Common Mistakes Reviewing a Performance Appraisal

Performance-management
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Have you been able to keep track of, how well your employees have been performing? Conducting a performance review is a great way to keep track of the people responsible for the success of your business.

If conducted effectively your performance review lets you gain a deeper understanding of each employee’s role in your business, the specific challenges they face, and their work abilities.

However, if you get it wrong, performance appraisals can give your key decision makers little useful information on how employees are performing and result in employees feeling as if they aren’t being graded fairly or truly appreciated.

Worse yet, when completed ignored, a lack of performance appraisals can result in your business losing track of how each employee contributes to its overall success.

The core objective of a business conducting performance appraisals is effectively reviewed that every employee is working towards its business objectives? Our experience with reviewing performance appraisals has provided us with an insight into a few common mistakes businesses make today.

Avoiding sharing important information with employees

Sharing important information with employees as part of their performance appraisal is absolutely essential today.

Millennials today are looking for constant review and feedback so gone are the days where employees were happy with businesses conducting an annual review. I would rather say a regular performance review could also be an integral part of your employee engagement.

Managers at times leave out suggestions & improvements as part of the appraisal, to avoid offending their employees rather be open to sharing areas and scope of improvement. This works as a road map and helps employees work towards a common business goal.

Not providing actionable feedback and suggestions

Sometimes performance appraisal may provide vague suggestions that are simply hard to implement rather that receiving actionable feedback that could be vital in improving performance. Businesses sometimes work with performance appraisals with vague metrics not really designed to meet their business needs.

This sometimes ends with a disaster as employees are unable to relate to these vague metrics of success and failure that can’t be tied to actionable improvements. In this case, the scope of the review is only limited to their current performance with no concrete improvement plan.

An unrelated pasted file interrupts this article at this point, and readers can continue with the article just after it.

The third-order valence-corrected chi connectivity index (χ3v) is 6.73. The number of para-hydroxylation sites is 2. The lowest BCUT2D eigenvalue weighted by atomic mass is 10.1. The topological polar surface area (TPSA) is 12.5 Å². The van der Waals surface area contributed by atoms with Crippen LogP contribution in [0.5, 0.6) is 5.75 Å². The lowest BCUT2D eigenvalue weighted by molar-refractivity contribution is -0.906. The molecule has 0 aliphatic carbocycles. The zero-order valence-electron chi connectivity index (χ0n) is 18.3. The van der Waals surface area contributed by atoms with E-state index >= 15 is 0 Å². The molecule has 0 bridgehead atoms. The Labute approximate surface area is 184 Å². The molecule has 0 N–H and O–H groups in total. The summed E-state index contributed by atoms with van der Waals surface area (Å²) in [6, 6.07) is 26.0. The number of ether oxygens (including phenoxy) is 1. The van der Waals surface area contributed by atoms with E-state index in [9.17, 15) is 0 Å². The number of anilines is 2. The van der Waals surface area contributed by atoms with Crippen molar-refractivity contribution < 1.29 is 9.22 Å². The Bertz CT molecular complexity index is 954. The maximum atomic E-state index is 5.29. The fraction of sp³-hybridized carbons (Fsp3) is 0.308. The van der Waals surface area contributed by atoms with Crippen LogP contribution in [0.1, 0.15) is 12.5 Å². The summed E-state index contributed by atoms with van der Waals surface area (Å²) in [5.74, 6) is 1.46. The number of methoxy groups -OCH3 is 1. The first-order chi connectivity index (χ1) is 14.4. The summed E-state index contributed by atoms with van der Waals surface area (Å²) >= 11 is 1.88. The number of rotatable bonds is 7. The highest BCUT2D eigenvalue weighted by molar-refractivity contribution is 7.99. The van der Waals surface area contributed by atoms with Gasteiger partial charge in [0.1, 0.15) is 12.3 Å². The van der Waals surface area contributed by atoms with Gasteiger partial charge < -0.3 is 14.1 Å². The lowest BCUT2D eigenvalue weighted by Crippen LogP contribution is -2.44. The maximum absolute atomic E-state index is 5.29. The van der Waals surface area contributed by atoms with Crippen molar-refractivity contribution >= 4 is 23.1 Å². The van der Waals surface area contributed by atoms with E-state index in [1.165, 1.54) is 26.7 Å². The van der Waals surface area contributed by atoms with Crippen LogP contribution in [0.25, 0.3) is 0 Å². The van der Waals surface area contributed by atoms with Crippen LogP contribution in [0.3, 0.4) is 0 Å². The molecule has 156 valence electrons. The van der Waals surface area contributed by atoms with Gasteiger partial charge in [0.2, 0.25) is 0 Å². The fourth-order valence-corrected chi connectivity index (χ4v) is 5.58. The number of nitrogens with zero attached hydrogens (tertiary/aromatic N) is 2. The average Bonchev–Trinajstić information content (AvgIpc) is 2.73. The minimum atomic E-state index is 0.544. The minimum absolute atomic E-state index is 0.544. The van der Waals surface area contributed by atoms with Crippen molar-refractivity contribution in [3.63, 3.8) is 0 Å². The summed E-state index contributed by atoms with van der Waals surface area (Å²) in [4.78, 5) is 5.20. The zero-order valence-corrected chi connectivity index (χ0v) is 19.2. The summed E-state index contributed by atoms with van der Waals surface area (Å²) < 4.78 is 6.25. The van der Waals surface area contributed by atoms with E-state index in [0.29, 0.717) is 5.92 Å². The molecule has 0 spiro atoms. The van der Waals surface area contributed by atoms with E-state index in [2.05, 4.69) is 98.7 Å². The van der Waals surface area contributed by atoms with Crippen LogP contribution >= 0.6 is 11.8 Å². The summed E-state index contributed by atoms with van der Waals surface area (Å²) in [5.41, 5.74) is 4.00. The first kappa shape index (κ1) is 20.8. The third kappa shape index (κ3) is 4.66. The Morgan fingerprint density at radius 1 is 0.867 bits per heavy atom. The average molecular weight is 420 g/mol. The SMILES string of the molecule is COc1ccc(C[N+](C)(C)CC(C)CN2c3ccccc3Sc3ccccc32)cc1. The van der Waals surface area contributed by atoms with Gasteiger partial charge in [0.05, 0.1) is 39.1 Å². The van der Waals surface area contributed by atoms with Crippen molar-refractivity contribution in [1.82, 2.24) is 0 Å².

So a performance appraisal should provide actionable, effective feedback and suggestions that can help them improve their workplace performance and generate better results.

 Assessing performance based only on recent events

Another common mistake observed has been, where the performance appraisal of the employee is impacted by a recent event. Such situations cause an overly negative picture of an otherwise talented, effective and productive employee vice versa a positive appraisal based on recent events for an employee who otherwise may not be performing to their potential. So to maintain a fair review an employer needs to list and review all success and pitfalls for the employee for the full duration of their review period.

Not providing praise when employees perform well

If you think it’s important to point out an employee’s mistakes and provide actionable feedback for improvement, it is equally important to praise employees who have performed well or beyond expectations. Recognition and rewards can be well aligned again with Employee engagement and your performance appraisals.
Many people wrongly associate performance appraisal with negativity, ways that managers would point out shortcomings or misses. There is a dire need to change this thinking and focus on the positivity, constructive feedback and grow employees with a vision.

This aspect can build and strengthen your relationship with your employees, motivate and improve productivity, these practices overall can help raise employee morale and help create an excellent work environment.
”Management is efficiency in climbing the ladder of success; leadership determines whether the ladder is leaning against the right wall.”    – Stephen R. Covey

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